4 people like this
Posted by musical
a resident of Palo Verde
on Oct 9, 2019 at 10:23 pm

Stanford's disadvantage is the difficulty of credibly threatening to take business elsewhere.

9 people like this
Posted by densely
a resident of Embarcadero Oaks/Leland
on Oct 10, 2019 at 12:43 pm

I talked to Joe Simitian about this last year. He said that since Stanford is exempt from most taxes the only way the county can make sure they accept their responsibility for costs they impose on the county is to negotiate mitigation when they ask for planning approval.

The county staff's observation, reported in this article, that Stanford is trying to count the same actions as mitigation for both the 2000 development cycle and the one they propose now shows why the supervisors have to be careful and firm.

2 people like this
Posted by Buffed
a resident of Downtown North
on Oct 10, 2019 at 1:38 pm

[Post removed.]

9 people like this
Posted by Crescent Park Rez
a resident of Crescent Park
on Oct 10, 2019 at 6:06 pm

Crescent Park Rez is a registered user.


"that Stanford is trying to count the same actions as mitigation for both the 2000 development cycle and the one they propose now."

I was at the meeting and have been following the process and I don't think that's a proper characterization. My understanding is that when the housing crisis hit 10+ years ago, Stanford altered its plans and started to build housing that wasn't planned for by them or requested by the County. They had the foresight to figure out where things were going and try to get on top of it. The idea was to increase the amount of housing available in adjacent communities by moving Stanford affiliates on-campus. They invested over $1billion in this housing effort. It is to be available in the spring I believe. They are the only entity that I know that has been aggressively building housing to address the housing crisis. (Palo Alto has approved our RNHA overlay - so we've said, yes, we've got enough space for housing but we haven't built any yet).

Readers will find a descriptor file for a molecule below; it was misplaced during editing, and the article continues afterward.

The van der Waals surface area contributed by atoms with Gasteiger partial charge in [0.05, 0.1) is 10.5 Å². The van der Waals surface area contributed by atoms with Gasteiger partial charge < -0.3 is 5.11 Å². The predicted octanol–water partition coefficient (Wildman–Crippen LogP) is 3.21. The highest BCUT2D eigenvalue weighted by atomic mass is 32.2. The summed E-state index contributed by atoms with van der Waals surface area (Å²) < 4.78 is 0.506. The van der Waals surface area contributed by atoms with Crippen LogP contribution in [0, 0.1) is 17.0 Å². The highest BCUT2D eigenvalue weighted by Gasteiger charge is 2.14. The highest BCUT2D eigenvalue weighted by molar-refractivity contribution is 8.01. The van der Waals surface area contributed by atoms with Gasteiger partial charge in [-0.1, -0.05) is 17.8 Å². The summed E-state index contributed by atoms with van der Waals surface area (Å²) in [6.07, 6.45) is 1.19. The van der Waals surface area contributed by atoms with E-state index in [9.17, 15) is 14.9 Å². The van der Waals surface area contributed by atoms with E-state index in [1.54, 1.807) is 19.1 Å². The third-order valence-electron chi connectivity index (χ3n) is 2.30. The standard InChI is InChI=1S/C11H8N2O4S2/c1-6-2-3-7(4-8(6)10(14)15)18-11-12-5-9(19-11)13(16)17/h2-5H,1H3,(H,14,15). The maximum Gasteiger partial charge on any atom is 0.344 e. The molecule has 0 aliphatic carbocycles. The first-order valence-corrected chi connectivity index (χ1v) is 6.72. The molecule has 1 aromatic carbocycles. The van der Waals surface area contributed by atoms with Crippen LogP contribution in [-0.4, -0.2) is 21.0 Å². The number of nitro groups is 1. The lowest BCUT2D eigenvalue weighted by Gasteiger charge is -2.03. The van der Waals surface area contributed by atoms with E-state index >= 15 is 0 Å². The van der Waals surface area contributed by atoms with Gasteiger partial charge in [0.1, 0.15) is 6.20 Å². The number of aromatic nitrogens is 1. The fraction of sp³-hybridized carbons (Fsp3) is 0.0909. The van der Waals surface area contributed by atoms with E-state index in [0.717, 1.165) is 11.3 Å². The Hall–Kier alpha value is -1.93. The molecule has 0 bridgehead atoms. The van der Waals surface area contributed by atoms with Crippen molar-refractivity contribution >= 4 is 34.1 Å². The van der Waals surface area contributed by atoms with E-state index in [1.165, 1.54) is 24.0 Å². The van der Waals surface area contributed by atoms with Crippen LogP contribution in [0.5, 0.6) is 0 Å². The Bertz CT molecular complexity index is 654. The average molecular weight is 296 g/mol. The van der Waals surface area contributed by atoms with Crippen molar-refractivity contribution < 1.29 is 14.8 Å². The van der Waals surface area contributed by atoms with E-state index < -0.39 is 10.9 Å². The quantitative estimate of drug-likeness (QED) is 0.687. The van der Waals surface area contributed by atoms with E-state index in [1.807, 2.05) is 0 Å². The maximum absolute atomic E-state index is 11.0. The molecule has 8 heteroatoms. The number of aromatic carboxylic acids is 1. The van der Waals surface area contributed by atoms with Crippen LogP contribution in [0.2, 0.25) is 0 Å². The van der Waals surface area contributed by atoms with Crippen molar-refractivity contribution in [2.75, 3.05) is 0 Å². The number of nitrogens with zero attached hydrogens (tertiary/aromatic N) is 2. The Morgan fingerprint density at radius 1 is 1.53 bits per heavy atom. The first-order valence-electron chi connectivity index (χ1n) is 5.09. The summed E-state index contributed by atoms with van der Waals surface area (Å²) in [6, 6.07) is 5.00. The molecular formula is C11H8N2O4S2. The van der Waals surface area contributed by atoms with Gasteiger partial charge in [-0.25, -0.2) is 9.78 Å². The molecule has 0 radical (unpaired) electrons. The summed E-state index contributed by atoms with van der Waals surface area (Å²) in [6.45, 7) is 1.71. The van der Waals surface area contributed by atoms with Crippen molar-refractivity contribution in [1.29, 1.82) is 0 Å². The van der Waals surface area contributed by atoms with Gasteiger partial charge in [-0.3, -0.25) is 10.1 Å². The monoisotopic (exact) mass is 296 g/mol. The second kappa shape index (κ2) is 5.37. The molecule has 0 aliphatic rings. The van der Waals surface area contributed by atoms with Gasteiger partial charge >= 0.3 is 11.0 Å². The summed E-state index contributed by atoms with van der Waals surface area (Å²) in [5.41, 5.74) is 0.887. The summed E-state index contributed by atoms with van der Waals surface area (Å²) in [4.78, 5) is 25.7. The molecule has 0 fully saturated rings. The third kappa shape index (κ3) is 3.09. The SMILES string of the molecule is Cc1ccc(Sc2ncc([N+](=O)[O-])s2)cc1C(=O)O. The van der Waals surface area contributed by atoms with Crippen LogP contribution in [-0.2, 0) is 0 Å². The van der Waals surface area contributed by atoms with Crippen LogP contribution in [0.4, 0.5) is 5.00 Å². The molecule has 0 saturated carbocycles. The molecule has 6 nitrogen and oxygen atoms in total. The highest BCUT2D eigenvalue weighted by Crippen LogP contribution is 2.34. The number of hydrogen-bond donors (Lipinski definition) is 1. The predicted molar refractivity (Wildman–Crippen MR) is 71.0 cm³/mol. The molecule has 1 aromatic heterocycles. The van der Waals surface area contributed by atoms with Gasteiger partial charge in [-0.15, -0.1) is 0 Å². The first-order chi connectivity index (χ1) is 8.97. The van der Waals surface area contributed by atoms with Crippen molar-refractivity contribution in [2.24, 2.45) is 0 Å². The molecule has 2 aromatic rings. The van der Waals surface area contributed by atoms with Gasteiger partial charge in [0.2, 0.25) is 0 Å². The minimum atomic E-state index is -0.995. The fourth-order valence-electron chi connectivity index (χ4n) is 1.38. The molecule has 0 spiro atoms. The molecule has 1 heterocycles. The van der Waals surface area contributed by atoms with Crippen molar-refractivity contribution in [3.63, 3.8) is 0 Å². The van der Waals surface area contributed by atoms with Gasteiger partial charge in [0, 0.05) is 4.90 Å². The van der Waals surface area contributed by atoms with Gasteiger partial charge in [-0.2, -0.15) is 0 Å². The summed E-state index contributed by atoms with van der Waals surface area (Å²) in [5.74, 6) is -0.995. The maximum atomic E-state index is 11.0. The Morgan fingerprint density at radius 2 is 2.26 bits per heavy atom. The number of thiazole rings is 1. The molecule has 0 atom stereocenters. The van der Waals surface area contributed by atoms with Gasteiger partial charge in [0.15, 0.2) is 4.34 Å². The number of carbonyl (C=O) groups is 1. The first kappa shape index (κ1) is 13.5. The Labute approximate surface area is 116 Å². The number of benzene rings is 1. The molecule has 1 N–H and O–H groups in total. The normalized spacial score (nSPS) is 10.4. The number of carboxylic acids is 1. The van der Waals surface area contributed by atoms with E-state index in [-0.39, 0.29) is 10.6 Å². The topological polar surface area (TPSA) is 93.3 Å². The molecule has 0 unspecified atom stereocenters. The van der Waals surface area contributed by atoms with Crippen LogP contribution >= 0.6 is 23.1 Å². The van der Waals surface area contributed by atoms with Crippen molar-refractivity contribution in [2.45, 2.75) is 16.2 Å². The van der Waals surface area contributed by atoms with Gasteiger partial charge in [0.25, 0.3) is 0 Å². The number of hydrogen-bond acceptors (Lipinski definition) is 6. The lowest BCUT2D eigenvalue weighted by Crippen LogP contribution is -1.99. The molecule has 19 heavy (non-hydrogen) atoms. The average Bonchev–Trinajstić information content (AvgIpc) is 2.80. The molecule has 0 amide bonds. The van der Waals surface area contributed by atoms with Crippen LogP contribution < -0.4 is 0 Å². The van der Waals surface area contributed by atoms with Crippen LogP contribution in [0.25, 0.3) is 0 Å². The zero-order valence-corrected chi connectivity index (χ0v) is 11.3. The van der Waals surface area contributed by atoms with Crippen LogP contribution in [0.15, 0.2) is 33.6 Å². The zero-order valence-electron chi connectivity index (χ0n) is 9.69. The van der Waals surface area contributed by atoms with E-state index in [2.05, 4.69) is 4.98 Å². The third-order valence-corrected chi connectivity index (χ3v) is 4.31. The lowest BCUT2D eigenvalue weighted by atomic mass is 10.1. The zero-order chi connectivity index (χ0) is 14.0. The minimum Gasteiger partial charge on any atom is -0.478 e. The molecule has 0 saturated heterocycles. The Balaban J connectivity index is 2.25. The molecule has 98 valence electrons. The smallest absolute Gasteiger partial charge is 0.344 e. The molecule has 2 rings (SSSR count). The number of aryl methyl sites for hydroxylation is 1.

They asked the County to give them "credit" for that housing after the County came out with their conditions of approval that would require that Stanford build 4 times more housing than Stanford requested, and to build that housing on campus.

I think they have a strong argument to have those units count because, otherwise, the County is creating a real disincentive for any entity to pro-actively address an issue. City's can follow their lead and we all end up in the quagmire of nobody doing anything until they are forced to do so because they won't get any credit for anything they do voluntarily. Just a very, very large bill.

9 people like this
Posted by LSJU79
a resident of Another Palo Alto neighborhood
on Oct 10, 2019 at 7:17 pm

Lets just make this simple and take away "stanford's" tax exempt status and make them pay taxes just like all of the other corporations operating in Santa Clara County.

Under the guidance of self-serving MBA group-think deeply embedded in its administrative bureaucracy, the educational institution once known as Leland Stanford Junior University has grown into the corporate conglomerate now more commonly known by the "stanford" corporate branding.

"stanford" is no longer the same institution it was when it was granted tax exempt status so many years ago. "stanford" is just another corporation like UnitedHealth, ESPN, Sabrato, University of Phoenix, etc.